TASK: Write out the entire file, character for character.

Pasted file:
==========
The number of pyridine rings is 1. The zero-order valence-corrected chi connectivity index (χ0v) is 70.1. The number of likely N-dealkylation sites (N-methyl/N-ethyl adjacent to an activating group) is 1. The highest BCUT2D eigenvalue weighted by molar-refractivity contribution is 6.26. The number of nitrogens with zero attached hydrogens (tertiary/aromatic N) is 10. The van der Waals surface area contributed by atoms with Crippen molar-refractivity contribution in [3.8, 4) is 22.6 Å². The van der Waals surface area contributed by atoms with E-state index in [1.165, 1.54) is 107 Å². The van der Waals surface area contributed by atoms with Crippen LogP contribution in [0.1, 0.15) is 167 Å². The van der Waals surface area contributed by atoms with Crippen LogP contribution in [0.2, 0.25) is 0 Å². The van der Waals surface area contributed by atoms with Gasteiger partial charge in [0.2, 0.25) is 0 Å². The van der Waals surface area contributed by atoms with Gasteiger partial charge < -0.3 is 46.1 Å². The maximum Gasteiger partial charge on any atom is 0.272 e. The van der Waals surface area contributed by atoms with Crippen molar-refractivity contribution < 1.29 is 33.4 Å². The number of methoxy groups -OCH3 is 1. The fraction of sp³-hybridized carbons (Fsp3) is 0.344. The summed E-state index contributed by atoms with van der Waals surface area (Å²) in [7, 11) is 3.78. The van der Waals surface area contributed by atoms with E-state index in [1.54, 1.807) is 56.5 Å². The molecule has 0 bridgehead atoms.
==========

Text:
The number of pyridine rings is 1. The zero-order valence-corrected chi connectivity index (χ0v) is 70.1. The number of likely N-dealkylation sites (N-methyl/N-ethyl adjacent to an activating group) is 1. The highest BCUT2D eigenvalue weighted by molar-refractivity contribution is 6.26. The number of nitrogens with zero attached hydrogens (tertiary/aromatic N) is 10. The van der Waals surface area contributed by atoms with Crippen molar-refractivity contribution in [3.8, 4) is 22.6 Å². The van der Waals surface area contributed by atoms with E-state index in [1.165, 1.54) is 107 Å². The van der Waals surface area contributed by atoms with Crippen LogP contribution in [0.1, 0.15) is 167 Å². The van der Waals surface area contributed by atoms with Crippen LogP contribution in [0.2, 0.25) is 0 Å². The van der Waals surface area contributed by atoms with Gasteiger partial charge in [0.2, 0.25) is 0 Å². The van der Waals surface area contributed by atoms with Gasteiger partial charge < -0.3 is 46.1 Å². The maximum Gasteiger partial charge on any atom is 0.272 e. The van der Waals surface area contributed by atoms with Crippen molar-refractivity contribution < 1.29 is 33.4 Å². The number of methoxy groups -OCH3 is 1. The fraction of sp³-hybridized carbons (Fsp3) is 0.344. The summed E-state index contributed by atoms with van der Waals surface area (Å²) in [7, 11) is 3.78. The van der Waals surface area contributed by atoms with E-state index in [1.54, 1.807) is 56.5 Å². The molecule has 0 bridgehead atoms.